Today, Robert Fulton tries to build a submarine. The
University of Houston's College of Engineering
presents this series about the machines that make our
civilization run, and the people whose ingenuity
David Bushnell, a student at
Yale, built a small hand-cranked submarine called the
Turtle early in the American Revolution.
He tried to blow up the English navy with it, but he
failed. Yet he planted the idea of workable
submarines in a lot of minds.
Bushnell got his idea from
the English Gentleman's Magazine in the
Yale library. One issue sketched a submarine very
much like his Turtle. He wrote a
master's thesis on the Turtle, but he
didn't publish it until 1799. Long before that, one
of Bushnell's classmates had become a close friend of
So in 1797 -- long before he built his famous
steamboat -- Fulton was to be found in France raising
money for his own submarine. The French wanted no
part of such dirty warfare. Sneaking about underwater
was not how gentlemen waged war.
When Napoleon came to power, Fulton tried another
tack. He argued that a French submarine would create
universal peace by ending naval warfare forever.
Napoleon shrewdly let Fulton use his own money to
start the work, and then he sanctioned the effort.
In his search for French funding, Fulton claimed his
machine was original. He also cursed the terrible
English who had to be destroyed. At the same time, he
sent a friend to London to see if the English would
be more receptive. To French objections about
undersea warfare, he said, "It is certainly the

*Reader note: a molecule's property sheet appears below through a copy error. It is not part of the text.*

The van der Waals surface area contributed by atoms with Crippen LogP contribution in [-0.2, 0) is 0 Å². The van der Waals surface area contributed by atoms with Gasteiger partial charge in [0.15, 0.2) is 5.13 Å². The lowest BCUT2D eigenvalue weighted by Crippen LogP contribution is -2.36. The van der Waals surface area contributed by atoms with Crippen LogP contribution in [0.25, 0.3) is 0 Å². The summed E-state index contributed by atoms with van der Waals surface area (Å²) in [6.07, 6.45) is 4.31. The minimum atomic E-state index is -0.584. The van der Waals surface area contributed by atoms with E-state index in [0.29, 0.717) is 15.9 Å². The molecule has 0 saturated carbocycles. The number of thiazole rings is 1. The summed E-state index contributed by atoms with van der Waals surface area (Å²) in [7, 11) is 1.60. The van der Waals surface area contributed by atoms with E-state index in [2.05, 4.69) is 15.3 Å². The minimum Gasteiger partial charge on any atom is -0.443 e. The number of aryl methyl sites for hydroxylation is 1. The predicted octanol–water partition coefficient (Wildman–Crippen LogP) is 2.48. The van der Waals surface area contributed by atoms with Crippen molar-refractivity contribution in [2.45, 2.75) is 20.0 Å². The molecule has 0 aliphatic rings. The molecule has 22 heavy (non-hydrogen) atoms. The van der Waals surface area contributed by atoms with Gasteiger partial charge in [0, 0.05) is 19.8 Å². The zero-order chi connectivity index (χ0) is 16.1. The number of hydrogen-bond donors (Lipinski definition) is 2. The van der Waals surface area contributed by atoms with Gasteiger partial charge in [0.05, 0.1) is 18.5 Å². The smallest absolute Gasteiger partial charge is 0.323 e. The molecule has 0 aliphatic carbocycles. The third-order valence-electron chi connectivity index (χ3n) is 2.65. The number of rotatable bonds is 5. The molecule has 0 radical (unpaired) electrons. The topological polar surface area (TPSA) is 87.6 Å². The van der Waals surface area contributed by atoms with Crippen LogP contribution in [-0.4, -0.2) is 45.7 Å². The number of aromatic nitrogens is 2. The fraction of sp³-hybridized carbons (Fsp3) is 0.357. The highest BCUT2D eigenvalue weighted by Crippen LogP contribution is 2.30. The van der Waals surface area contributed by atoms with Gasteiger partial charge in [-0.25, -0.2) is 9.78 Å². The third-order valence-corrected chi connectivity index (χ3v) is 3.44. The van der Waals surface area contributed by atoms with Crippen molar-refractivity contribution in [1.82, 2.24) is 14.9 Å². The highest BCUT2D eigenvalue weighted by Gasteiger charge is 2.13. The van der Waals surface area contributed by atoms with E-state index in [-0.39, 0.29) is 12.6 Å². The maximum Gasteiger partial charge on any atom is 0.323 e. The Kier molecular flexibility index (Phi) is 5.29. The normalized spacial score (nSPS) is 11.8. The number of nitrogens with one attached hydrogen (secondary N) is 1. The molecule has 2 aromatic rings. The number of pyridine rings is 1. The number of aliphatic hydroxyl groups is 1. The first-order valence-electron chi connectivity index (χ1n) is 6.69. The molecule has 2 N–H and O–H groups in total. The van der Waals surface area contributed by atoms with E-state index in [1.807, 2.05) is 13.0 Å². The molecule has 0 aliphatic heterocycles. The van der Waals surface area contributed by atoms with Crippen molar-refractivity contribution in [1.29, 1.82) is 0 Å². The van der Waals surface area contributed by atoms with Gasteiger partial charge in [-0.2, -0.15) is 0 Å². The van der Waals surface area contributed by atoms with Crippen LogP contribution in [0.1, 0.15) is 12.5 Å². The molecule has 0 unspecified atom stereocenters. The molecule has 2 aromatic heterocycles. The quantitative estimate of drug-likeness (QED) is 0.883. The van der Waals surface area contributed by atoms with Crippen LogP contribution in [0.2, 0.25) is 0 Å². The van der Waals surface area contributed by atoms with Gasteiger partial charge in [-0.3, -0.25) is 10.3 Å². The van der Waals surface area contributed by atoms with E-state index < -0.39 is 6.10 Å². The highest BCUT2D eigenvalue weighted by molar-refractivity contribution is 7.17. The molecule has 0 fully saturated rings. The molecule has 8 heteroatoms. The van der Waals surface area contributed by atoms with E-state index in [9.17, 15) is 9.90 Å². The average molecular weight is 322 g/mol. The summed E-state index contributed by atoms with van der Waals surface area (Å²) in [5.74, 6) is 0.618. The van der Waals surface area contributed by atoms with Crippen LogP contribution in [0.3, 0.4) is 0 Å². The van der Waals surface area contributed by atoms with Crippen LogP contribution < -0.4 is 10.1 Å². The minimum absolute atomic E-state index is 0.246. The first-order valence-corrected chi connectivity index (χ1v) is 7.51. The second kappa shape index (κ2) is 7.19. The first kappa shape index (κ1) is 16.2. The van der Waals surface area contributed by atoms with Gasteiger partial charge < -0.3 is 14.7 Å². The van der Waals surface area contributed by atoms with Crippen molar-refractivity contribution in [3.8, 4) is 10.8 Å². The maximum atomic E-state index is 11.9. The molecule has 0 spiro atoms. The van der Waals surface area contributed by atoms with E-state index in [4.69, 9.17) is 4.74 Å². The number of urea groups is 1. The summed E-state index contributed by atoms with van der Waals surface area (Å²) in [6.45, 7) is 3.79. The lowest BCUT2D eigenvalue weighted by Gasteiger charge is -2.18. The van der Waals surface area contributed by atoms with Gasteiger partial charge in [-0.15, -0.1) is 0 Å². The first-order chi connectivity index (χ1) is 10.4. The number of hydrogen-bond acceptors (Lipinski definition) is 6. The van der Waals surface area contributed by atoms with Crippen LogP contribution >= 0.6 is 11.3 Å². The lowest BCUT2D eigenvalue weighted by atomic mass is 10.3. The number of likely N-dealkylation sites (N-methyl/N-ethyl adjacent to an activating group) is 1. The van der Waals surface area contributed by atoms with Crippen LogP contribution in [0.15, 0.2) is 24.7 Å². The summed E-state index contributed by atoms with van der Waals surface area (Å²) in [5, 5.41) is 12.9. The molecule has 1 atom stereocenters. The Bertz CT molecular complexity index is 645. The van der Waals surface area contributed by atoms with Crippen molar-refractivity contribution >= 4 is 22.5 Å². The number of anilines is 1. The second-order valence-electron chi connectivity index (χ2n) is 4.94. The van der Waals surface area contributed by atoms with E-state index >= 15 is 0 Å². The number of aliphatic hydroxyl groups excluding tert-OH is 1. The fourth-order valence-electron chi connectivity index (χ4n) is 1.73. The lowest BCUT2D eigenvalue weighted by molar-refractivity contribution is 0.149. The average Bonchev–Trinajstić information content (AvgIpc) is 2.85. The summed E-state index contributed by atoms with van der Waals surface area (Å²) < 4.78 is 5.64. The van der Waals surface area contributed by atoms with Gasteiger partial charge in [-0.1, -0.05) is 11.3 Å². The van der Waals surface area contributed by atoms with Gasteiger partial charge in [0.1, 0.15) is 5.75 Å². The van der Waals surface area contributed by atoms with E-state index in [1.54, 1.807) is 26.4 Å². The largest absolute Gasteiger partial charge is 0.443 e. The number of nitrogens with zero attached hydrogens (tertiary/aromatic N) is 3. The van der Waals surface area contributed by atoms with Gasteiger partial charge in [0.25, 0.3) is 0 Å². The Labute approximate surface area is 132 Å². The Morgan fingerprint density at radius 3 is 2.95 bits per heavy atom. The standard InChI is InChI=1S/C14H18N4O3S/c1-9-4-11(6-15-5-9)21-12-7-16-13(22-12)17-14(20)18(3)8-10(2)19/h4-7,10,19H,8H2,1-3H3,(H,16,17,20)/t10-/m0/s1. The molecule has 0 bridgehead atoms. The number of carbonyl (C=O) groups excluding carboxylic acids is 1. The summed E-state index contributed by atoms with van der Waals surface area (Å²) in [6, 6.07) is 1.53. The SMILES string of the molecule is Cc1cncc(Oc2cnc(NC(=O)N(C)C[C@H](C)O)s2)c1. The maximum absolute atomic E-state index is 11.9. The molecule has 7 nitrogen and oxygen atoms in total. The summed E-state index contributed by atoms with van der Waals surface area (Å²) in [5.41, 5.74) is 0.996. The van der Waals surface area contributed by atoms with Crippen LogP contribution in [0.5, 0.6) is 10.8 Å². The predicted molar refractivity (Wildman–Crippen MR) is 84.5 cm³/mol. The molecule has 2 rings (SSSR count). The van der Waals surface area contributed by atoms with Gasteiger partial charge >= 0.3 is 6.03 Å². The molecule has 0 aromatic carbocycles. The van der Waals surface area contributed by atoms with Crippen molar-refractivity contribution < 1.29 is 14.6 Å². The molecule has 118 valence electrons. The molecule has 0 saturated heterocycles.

gentlest and least bloody method the philosopher can
imagine to overturn war."
Fulton finished his first sub in 1800 and tried to
sink English blockade ships with it. It was a
scaled-up version of Bushnell's Turtle,
with most of the same features. Like Bushnell, he had
trouble locating an enemy ship once he was
underwater. His plan of dragging a floating mine into
a vessel as he passed under it proved to be
Finally the hope of support looked better in England.
So Fulton went to London, where he tangled in years
of negotiations with the Admiralty. How much would he
charge, for example, to keep his sub out of American
hands? By now, Bushnell's account of the
Turtle was in print, so Fulton could no
longer claim to be original.
Effective submarines had to wait for the invention of
battery-powered motors. But while Fulton was in
England, a workable steamboat was built in Scotland,
and steamboats had also been on Fulton's mind. He
finally went back to America without having ended
naval warfare. He turned his inventive energies on
Passenger steamboats, like military submarines, were,
of course, spun from the dreams of many people.
Fulton may have been willing to say whatever he
thought potential patrons wanted to hear. But in the
end, he too was dream-driven. And he finally did make
a boat so successful that it changed history.
I'm John Lienhard, at the University of Houston,
where we're interested in the way inventive minds
Flexner, J.T., Steamboats Come True.
Boston: Little, Brown and Company, 1978.
To learn what became of David Bushnell after
he built his Turtle, see Episode 638
From the 1832 Edinburgh
Artist's conception of Bushnell's
Turtle, 56 year after the fact
The Engines of Our Ingenuity is
Copyright © 1988-1997 by John H.
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